History of slavery in Virginia
Slavery in Virginia dates to 1619, soon after the founding of Virginia as an English colony by the London Virginia Company. The company established a headright system to encourage colonists to transport indentured servants to the colony for labor. Africans first appeared in Virginia in 1619, brought by English privateers from a Spanish slave ship they had intercepted; some laws regarding slavery of Africans were passed in the seventeenth century and codified into Virginia's first slave code in 1705. Among laws affecting slaves was one of 1662, which said that children born in the colony would take the social status of their mothers, regardless of who their fathers were; this was in contrast to English common law of the time, resulted in generation after generation of enslaved persons, including mixed-race children and adults, some of whom were majority white. Among the most notable were Sally Hemings and her siblings, fathered by planter John Wayles, her four surviving children by Thomas Jefferson.
By 1650, there were about 300 Africans living in Virginia, about 1% of an estimated 30,000 population of people of English and European ancestry. They were not slaves but worked as indentured laborers, as did the 4000 white indentured servants working out their loans for passage money to Virginia. Many Africans had earned their freedom, they were each granted 50 acres of land when freed from their indentures, so they could raise their own tobacco or other crops. Although at a disadvantage in that they had to pay to have their newly acquired land surveyed in order to patent it, white indentured servants found themselves in the same predicament; some black indentured servants bought land after gaining freedom. Anthony Johnson was an African who settled on land on the Eastern Shore following the end of indenture bought African slaves as laborers. George Dillard, a white indentured servant who settled in New Kent County after his servitude ended, held at least 79 acres of his own land and married, despite a dearth of women in the colonies at that time.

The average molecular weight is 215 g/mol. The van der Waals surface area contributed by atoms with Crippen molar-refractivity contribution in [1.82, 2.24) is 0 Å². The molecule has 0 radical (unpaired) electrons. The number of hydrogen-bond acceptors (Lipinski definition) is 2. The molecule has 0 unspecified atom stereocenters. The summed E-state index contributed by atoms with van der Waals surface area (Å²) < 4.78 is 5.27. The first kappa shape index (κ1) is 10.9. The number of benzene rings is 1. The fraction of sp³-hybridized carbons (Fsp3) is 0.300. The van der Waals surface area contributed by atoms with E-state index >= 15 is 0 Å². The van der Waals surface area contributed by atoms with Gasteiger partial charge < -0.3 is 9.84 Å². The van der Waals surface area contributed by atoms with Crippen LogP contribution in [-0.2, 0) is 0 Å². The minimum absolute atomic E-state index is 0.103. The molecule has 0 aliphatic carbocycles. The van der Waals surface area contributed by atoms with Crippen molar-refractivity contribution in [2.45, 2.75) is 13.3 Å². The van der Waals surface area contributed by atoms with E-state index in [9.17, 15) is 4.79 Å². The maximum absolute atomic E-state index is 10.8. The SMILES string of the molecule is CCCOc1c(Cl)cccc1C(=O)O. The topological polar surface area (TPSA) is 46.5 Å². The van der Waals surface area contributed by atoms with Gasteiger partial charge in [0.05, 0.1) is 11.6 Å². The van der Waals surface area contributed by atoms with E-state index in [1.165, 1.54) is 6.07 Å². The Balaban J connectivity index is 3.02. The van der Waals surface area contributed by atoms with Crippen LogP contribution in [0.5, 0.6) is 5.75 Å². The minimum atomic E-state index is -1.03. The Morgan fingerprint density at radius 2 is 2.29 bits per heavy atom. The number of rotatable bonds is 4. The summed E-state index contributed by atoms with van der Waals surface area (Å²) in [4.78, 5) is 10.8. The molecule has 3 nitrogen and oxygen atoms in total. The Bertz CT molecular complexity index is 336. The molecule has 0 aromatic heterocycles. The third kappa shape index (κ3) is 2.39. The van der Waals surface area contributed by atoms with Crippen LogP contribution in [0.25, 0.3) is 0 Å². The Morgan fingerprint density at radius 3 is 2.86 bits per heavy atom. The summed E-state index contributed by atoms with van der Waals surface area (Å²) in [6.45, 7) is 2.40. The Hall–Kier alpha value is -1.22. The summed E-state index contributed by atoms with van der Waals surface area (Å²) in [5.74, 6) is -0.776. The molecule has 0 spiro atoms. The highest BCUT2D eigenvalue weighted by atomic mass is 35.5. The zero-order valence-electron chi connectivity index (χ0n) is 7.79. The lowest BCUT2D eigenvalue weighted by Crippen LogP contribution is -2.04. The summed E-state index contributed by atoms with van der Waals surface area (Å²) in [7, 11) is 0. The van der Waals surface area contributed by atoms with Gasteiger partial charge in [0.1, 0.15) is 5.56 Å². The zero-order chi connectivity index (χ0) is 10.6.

Nicholas Ferrar wrote a contemporaneous text Sir Thomas Smith's Misgovernment of the Virginia Company. Here he alleges that Smith and his son-in-law, Robert Johnson, were running a company within a company to skim off the profits from the shareholders, he alleged that Dr. John Woodall had bought some Polish settlers as slaves, selling them to Lord de La Warr, he claimed that Smith was trying to reduce other colonists to slavery by extending their period of indenture indefinitely beyond the seventh year. Though the history of blacks in Virginia begins in 1619, the transition of status from indentured servant to lifelong slave was a gradual process; some historians believe that some of the first blacks who arrived in Virginia were slaves, while others say they were taken into the colony as indentured servants. Historians believe slavery in the English colonies in North America did not begin as an institution until the 1660s. Early cases show differences in treatment between European indentured servants.
In 1640, the General Virginia Court decided the Emmanuel case. Emmanuel was a Negro indentured servant who participated in a plot to escape along with six white servants. Together, they stole corn and shot guns but were caught before making their escape; the members of the group were each convicted. Christopher Miller, the leader of the group, was sentenced to wear shackles for one year. White servant John Williams was sentenced to serve the colony for an extra seven years. Peter Willcocke was branded and was required to serve the colony for an additional seven years. Richard Cookson was required to serve for two additional years. Emmanuel, the Negro, was branded with an "R" on his cheek. All of the white servants had their terms of servitude increased by some extent, but the court did not extend Emmanuel's time of service. Many historians speculate Emmanuel was a servant for life. While Emmanuel's status is not defined in the records, his being branded shows a difference in how white servants and black servants were treated.